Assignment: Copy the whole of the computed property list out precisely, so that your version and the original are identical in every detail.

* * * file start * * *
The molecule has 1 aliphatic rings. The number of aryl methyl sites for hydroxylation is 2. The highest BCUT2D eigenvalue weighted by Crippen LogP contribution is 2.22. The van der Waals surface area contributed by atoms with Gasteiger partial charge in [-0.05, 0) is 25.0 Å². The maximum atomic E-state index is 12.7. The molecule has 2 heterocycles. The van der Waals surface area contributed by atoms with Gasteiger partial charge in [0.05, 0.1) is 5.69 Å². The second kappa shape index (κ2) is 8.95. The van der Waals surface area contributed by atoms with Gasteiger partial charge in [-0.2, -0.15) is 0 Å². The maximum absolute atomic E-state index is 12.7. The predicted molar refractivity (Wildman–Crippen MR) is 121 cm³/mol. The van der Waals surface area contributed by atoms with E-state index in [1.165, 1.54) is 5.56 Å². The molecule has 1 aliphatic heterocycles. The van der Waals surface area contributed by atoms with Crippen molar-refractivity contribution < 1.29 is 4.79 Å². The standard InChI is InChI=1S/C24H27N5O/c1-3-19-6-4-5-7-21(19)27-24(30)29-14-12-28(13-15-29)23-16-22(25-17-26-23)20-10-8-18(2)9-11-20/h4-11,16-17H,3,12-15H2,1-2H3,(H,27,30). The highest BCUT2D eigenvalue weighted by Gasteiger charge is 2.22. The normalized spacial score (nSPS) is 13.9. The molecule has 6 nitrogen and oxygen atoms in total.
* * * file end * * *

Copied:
The molecule has 1 aliphatic rings. The number of aryl methyl sites for hydroxylation is 2. The highest BCUT2D eigenvalue weighted by Crippen LogP contribution is 2.22. The van der Waals surface area contributed by atoms with Gasteiger partial charge in [-0.05, 0) is 25.0 Å². The maximum atomic E-state index is 12.7. The molecule has 2 heterocycles. The van der Waals surface area contributed by atoms with Gasteiger partial charge in [0.05, 0.1) is 5.69 Å². The second kappa shape index (κ2) is 8.95. The van der Waals surface area contributed by atoms with Gasteiger partial charge in [-0.2, -0.15) is 0 Å². The maximum absolute atomic E-state index is 12.7. The predicted molar refractivity (Wildman–Crippen MR) is 121 cm³/mol. The van der Waals surface area contributed by atoms with E-state index in [1.165, 1.54) is 5.56 Å². The molecule has 1 aliphatic heterocycles. The van der Waals surface area contributed by atoms with Crippen molar-refractivity contribution < 1.29 is 4.79 Å². The standard InChI is InChI=1S/C24H27N5O/c1-3-19-6-4-5-7-21(19)27-24(30)29-14-12-28(13-15-29)23-16-22(25-17-26-23)20-10-8-18(2)9-11-20/h4-11,16-17H,3,12-15H2,1-2H3,(H,27,30). The highest BCUT2D eigenvalue weighted by Gasteiger charge is 2.22. The normalized spacial score (nSPS) is 13.9. The molecule has 6 nitrogen and oxygen atoms in total.